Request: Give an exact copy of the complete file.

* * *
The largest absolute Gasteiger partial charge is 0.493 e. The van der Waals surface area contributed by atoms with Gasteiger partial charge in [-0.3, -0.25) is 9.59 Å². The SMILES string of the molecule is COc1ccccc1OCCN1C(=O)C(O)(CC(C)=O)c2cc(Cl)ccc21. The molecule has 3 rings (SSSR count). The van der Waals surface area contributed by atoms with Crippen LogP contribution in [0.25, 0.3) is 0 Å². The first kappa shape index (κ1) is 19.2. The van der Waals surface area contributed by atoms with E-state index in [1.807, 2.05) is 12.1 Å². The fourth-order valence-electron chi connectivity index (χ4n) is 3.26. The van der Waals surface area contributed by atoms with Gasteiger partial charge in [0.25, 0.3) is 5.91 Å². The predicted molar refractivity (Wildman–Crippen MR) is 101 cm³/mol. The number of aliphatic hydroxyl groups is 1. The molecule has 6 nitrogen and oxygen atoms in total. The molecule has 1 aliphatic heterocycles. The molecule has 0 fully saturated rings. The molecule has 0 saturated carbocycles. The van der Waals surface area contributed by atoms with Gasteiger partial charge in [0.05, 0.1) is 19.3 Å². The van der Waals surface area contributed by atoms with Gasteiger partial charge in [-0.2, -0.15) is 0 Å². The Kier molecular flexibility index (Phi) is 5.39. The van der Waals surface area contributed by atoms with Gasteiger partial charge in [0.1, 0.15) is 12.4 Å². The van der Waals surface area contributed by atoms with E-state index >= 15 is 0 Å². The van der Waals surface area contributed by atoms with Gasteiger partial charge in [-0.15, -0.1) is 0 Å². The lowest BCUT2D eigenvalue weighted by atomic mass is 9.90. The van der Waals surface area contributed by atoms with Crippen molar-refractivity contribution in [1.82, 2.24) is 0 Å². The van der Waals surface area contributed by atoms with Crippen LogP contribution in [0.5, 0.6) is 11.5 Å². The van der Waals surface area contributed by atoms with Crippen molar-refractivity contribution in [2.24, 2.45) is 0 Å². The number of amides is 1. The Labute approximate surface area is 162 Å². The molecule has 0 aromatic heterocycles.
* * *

The largest absolute Gasteiger partial charge is 0.493 e. The van der Waals surface area contributed by atoms with Gasteiger partial charge in [-0.3, -0.25) is 9.59 Å². The SMILES string of the molecule is COc1ccccc1OCCN1C(=O)C(O)(CC(C)=O)c2cc(Cl)ccc21. The molecule has 3 rings (SSSR count). The van der Waals surface area contributed by atoms with Crippen LogP contribution in [0.25, 0.3) is 0 Å². The first kappa shape index (κ1) is 19.2. The van der Waals surface area contributed by atoms with E-state index in [1.807, 2.05) is 12.1 Å². The fourth-order valence-electron chi connectivity index (χ4n) is 3.26. The van der Waals surface area contributed by atoms with Gasteiger partial charge in [0.25, 0.3) is 5.91 Å². The predicted molar refractivity (Wildman–Crippen MR) is 101 cm³/mol. The number of aliphatic hydroxyl groups is 1. The molecule has 6 nitrogen and oxygen atoms in total. The molecule has 1 aliphatic heterocycles. The molecule has 0 fully saturated rings. The molecule has 0 saturated carbocycles. The van der Waals surface area contributed by atoms with Gasteiger partial charge in [0.05, 0.1) is 19.3 Å². The van der Waals surface area contributed by atoms with Gasteiger partial charge in [-0.2, -0.15) is 0 Å². The Kier molecular flexibility index (Phi) is 5.39. The van der Waals surface area contributed by atoms with Gasteiger partial charge in [0.1, 0.15) is 12.4 Å². The van der Waals surface area contributed by atoms with E-state index >= 15 is 0 Å². The van der Waals surface area contributed by atoms with Gasteiger partial charge in [-0.15, -0.1) is 0 Å². The lowest BCUT2D eigenvalue weighted by atomic mass is 9.90. The van der Waals surface area contributed by atoms with Crippen molar-refractivity contribution in [1.82, 2.24) is 0 Å². The van der Waals surface area contributed by atoms with Crippen LogP contribution in [0.5, 0.6) is 11.5 Å². The van der Waals surface area contributed by atoms with Crippen molar-refractivity contribution in [2.24, 2.45) is 0 Å². The number of amides is 1. The Labute approximate surface area is 162 Å². The molecule has 0 aromatic heterocycles.